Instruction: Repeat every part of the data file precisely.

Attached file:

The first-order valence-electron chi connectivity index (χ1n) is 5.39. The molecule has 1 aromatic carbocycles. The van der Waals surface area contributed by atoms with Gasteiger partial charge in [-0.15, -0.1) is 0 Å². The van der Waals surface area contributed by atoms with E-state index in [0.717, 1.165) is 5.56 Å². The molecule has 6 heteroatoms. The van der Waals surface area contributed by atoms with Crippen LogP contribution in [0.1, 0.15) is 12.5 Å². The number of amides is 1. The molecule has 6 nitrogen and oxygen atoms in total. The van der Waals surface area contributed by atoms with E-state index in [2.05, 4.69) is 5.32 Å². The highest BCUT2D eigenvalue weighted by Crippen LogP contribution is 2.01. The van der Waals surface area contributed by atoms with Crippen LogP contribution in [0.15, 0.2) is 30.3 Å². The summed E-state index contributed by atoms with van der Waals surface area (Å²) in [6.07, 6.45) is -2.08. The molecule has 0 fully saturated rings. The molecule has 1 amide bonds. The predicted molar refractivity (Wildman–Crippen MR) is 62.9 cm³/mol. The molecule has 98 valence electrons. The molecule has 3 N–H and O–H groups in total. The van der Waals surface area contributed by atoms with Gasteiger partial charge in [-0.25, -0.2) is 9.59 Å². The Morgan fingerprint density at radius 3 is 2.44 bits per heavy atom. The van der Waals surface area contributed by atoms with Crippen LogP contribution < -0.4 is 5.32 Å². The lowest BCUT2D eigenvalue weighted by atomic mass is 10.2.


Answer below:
The first-order valence-electron chi connectivity index (χ1n) is 5.39. The molecule has 1 aromatic carbocycles. The van der Waals surface area contributed by atoms with Gasteiger partial charge in [-0.15, -0.1) is 0 Å². The van der Waals surface area contributed by atoms with E-state index in [0.717, 1.165) is 5.56 Å². The molecule has 6 heteroatoms. The van der Waals surface area contributed by atoms with Crippen LogP contribution in [0.1, 0.15) is 12.5 Å². The number of amides is 1. The molecule has 6 nitrogen and oxygen atoms in total. The van der Waals surface area contributed by atoms with E-state index in [2.05, 4.69) is 5.32 Å². The highest BCUT2D eigenvalue weighted by Crippen LogP contribution is 2.01. The van der Waals surface area contributed by atoms with Crippen LogP contribution in [0.15, 0.2) is 30.3 Å². The summed E-state index contributed by atoms with van der Waals surface area (Å²) in [6.07, 6.45) is -2.08. The molecule has 0 fully saturated rings. The molecule has 1 amide bonds. The predicted molar refractivity (Wildman–Crippen MR) is 62.9 cm³/mol. The molecule has 98 valence electrons. The molecule has 3 N–H and O–H groups in total. The van der Waals surface area contributed by atoms with Gasteiger partial charge in [-0.25, -0.2) is 9.59 Å². The Morgan fingerprint density at radius 3 is 2.44 bits per heavy atom. The van der Waals surface area contributed by atoms with Crippen LogP contribution < -0.4 is 5.32 Å². The lowest BCUT2D eigenvalue weighted by atomic mass is 10.2.